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Why Are Immigrants' Incarceration Rates So Low? Evidence on Selective Immigration, Deterrence, and Deportation

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  • Kristin F. Butcher

    () (Federal Reserve Bank of Chicago)

  • Anne Morrison Piehl

    () (Rutgers University and NBER)

Abstract

Immigrants to the United States tend to have characteristics in common with native-born populations that are disproportionately incarcerated. The perception that immigration adversely affects crime rates led to legislation in the 1990s that particularly increased punishment of criminal aliens. In fact, immigrants have much lower institutionalization (incarceration) rates than the native born—on the order of one-fifth the rate of natives. More recently arrived immigrants have the lowest relative incarceration rates, and this difference increased from 1980 to 2000. We present a model of immigrant self-selection that suggests why, despite poor labor market outcomes, immigrants may have better incarceration outcomes than the native born. We examine whether the improvement in immigrants’ relative incarceration rates over the last three decades is linked to increased deportation, immigrant self-selection, or deterrence. Our evidence suggests that deportation is not driving the results. Rather, the process of migration selects individuals who are more responsive to deterrent effects than the average native. Immigrants who were already in the country reduced their relative institutionalization probability over the decades; and the newly arrived immigrants in the 1980s and 1990s seem to be particularly unlikely to be involved in criminal activity, consistent with increasingly positive selection along this dimension.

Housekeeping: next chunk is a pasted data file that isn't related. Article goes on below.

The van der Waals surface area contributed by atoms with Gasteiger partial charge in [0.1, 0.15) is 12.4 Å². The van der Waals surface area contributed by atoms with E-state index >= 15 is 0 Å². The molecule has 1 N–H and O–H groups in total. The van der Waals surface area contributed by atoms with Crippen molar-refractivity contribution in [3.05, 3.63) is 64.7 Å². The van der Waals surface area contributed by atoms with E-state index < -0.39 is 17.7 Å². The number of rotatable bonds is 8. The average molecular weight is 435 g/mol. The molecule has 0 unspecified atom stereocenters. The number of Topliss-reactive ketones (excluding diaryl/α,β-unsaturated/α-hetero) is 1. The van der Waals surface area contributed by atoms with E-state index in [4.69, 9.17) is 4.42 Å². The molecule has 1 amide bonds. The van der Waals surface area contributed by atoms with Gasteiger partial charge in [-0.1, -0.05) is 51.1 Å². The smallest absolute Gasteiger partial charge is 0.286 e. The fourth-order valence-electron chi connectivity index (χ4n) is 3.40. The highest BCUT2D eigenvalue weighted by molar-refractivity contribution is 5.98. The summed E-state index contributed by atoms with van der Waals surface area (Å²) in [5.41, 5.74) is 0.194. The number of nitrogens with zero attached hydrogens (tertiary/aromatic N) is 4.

Suggested Citation

  • Kristin F. Butcher & Anne Morrison Piehl, 2006. "Why Are Immigrants' Incarceration Rates So Low? Evidence on Selective Immigration, Deterrence, and Deportation," Departmental Working Papers 200605, Rutgers University, Department of Economics.
  • Handle: RePEc:rut:rutres:200605
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    References listed on IDEAS

    as
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    More about this item

    Keywords

    immigration; crime; incarceration; assimilation;

    JEL classification:

    • J61 - Labor and Demographic Economics - - Mobility, Unemployment, Vacancies, and Immigrant Workers - - - Geographic Labor Mobility; Immigrant Workers
    • K4 - Law and Economics - - Legal Procedure, the Legal System, and Illegal Behavior

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